Mknac’s Weblog

Diving into the shallow pool of Web 2.0 and Social Media head first!

“We the media”

Well for my first real blog entry I’ve been encouraged to highlight what I think is the main point, in my case two main points, of Dan Gillmor’s book “We the media.” The author is certainly an advocate for freedom of the Internet, creative freedom, freedom of speech and transparency in government, media and the corporate world.

I feel that Gillmor’s book can be broken down into two sections that show his main points:
• The Internet and its associated networks and software have brought about drastic changes in how we communicate; similar to the effect of the printing press.
• Big media, the entertainment industry and other corporations are aggressively attacking the freedoms inherent in the Internet and individual freedoms through lobbying at the federal and state level to pass laws restricting the creativity of the individual to sustain their outdated business models that are no longer practical/profitable in the global networked world.

The first two thirds of “We the media” talks about the advent of the Internet and weblogs, Internet use-groups and other such networks and software that has shown the weaknesses in the way big media does business. Gillmor advocates that the media consumer has now become the media creator. With big media looking to bloggers for stories the individual now is the creator of news not just the consumer of news. Additionally the individual is no longer subject to the traditional top down big media news mentality.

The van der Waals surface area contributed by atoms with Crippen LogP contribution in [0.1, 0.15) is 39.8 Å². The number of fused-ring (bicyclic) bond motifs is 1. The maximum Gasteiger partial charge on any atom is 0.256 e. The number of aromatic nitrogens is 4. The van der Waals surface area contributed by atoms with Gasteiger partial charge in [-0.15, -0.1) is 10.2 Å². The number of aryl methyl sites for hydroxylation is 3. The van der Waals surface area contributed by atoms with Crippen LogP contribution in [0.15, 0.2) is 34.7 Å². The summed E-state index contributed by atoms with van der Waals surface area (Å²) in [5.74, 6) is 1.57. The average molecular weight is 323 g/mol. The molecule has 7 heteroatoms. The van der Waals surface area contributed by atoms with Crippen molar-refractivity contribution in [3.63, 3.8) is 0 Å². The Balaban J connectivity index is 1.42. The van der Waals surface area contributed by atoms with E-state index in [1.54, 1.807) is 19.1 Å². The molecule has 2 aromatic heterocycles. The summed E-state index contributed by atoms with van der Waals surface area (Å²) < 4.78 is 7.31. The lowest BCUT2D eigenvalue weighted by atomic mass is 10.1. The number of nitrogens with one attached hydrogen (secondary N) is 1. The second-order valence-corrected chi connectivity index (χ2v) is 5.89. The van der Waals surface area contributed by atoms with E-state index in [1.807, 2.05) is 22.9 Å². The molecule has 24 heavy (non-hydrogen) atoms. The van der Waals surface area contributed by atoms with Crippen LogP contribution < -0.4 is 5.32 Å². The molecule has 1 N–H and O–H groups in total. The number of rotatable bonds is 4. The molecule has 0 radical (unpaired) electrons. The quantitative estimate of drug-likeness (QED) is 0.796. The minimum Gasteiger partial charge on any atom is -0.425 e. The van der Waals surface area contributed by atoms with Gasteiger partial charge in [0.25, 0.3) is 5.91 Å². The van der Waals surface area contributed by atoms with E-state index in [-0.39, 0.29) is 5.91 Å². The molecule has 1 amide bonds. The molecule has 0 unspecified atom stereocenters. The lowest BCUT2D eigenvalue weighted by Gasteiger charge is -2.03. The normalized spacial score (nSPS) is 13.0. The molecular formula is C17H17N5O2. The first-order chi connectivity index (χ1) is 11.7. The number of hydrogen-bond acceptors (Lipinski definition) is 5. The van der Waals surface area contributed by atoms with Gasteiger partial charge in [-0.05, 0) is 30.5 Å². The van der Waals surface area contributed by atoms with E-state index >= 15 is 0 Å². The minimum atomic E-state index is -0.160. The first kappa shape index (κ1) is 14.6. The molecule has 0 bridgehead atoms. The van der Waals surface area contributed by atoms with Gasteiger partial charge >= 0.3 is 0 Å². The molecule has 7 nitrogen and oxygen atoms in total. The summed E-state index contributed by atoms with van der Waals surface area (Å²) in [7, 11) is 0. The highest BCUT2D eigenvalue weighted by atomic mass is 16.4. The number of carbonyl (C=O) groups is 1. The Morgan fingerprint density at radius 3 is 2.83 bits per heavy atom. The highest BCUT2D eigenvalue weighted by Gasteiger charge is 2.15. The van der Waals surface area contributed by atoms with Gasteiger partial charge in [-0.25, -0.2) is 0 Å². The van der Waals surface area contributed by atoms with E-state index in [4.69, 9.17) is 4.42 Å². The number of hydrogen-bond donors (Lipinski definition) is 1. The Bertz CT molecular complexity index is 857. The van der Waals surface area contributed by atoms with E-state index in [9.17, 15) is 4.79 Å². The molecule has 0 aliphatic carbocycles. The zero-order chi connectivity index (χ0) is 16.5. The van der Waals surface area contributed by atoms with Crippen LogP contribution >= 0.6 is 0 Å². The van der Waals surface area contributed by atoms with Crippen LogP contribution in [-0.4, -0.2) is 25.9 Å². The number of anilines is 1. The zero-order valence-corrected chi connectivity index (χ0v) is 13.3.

The individual now, when consuming news, go to Internet sites or portals or has media content delivered to them through push technologies such as RSS they trust or from a prospective they want to hear. This is the exact opposite of the way big media works deciding what they think is news and telling us what news they see fit for the individual to know.

One of big media’s strangleholds on individual media was the barriers to entry to get into the media communications business. This basically fell into two areas; costs of production and distribution. With the Internet we have basically seen these barriers of entry to the individual disappear. Today a person can write an article or produce videotape or digital news segments for very little money. Access to the Internet now allows distribution of this content worldwide instantaneously at very little cost. Gillmor calls this phenomenon for individuals to produce and distribute news content by the Internet “participatory journalism.”

The last third of “We the media” looks at how traditional big media and other industry monopolies that rely on controlling ideas, individually and creativity are reacting to these changes in the market place. Basically they are afraid of the freedom and transparency of information and alternative viewpoints that this new bottom up – consumer generated news reporting is creating. Specifically what they are afraid of is the collapse of their industry or company due to reliance on outdated business models that haven’t grasped the potential of the Internet and the subsequent transparency and freedom of information the Internet has created.

So rather than adapting they are attacking these emerging models of individual participation and freedom through legislation at the state and federal level. Unfortunately, but not surprisingly our elected representatives usually side with big business against the individual in these cases. Gillmor provides many examples such as peer-to-peer file sharing and copy rights law about how the freedom of the Internet has already been reduced by past and pending legislation.


June 2, 2008 Posted by | Uncategorized | , , , , | Leave a comment